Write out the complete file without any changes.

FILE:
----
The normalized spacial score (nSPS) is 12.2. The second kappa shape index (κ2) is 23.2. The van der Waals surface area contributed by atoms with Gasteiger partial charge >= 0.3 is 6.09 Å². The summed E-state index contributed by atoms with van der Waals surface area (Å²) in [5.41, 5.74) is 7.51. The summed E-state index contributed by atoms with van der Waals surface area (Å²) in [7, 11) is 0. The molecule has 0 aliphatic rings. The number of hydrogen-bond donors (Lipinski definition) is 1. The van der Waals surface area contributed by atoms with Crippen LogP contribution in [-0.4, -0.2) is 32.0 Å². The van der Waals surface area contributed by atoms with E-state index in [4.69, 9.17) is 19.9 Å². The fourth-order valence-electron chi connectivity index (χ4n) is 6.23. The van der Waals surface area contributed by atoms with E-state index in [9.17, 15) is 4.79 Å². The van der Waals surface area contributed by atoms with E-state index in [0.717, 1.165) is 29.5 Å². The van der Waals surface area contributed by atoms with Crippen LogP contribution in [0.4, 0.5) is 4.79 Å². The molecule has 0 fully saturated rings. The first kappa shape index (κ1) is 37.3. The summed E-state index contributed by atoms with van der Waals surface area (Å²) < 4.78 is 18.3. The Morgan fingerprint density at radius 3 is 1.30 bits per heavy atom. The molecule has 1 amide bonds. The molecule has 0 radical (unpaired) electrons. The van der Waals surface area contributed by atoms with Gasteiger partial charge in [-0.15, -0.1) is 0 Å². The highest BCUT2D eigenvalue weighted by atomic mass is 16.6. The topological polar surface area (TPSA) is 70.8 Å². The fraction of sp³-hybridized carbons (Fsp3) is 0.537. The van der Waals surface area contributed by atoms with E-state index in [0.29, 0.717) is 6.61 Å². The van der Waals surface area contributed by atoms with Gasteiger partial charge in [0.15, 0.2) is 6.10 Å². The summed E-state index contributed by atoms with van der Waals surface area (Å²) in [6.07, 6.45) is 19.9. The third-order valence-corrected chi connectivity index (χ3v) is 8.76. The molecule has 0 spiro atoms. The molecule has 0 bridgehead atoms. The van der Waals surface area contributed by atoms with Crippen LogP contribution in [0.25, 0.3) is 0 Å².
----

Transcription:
The normalized spacial score (nSPS) is 12.2. The second kappa shape index (κ2) is 23.2. The van der Waals surface area contributed by atoms with Gasteiger partial charge >= 0.3 is 6.09 Å². The summed E-state index contributed by atoms with van der Waals surface area (Å²) in [5.41, 5.74) is 7.51. The summed E-state index contributed by atoms with van der Waals surface area (Å²) in [7, 11) is 0. The molecule has 0 aliphatic rings. The number of hydrogen-bond donors (Lipinski definition) is 1. The van der Waals surface area contributed by atoms with Crippen LogP contribution in [-0.4, -0.2) is 32.0 Å². The van der Waals surface area contributed by atoms with E-state index in [4.69, 9.17) is 19.9 Å². The fourth-order valence-electron chi connectivity index (χ4n) is 6.23. The van der Waals surface area contributed by atoms with E-state index in [9.17, 15) is 4.79 Å². The van der Waals surface area contributed by atoms with E-state index in [0.717, 1.165) is 29.5 Å². The van der Waals surface area contributed by atoms with Crippen LogP contribution in [0.4, 0.5) is 4.79 Å². The molecule has 0 fully saturated rings. The first kappa shape index (κ1) is 37.3. The summed E-state index contributed by atoms with van der Waals surface area (Å²) < 4.78 is 18.3. The Morgan fingerprint density at radius 3 is 1.30 bits per heavy atom. The molecule has 1 amide bonds. The molecule has 0 radical (unpaired) electrons. The van der Waals surface area contributed by atoms with Gasteiger partial charge in [-0.15, -0.1) is 0 Å². The highest BCUT2D eigenvalue weighted by atomic mass is 16.6. The topological polar surface area (TPSA) is 70.8 Å². The fraction of sp³-hybridized carbons (Fsp3) is 0.537. The van der Waals surface area contributed by atoms with E-state index in [0.29, 0.717) is 6.61 Å². The van der Waals surface area contributed by atoms with Gasteiger partial charge in [0.15, 0.2) is 6.10 Å². The summed E-state index contributed by atoms with van der Waals surface area (Å²) in [6.07, 6.45) is 19.9. The third-order valence-corrected chi connectivity index (χ3v) is 8.76. The molecule has 0 spiro atoms. The molecule has 0 bridgehead atoms. The van der Waals surface area contributed by atoms with Crippen LogP contribution in [0.25, 0.3) is 0 Å².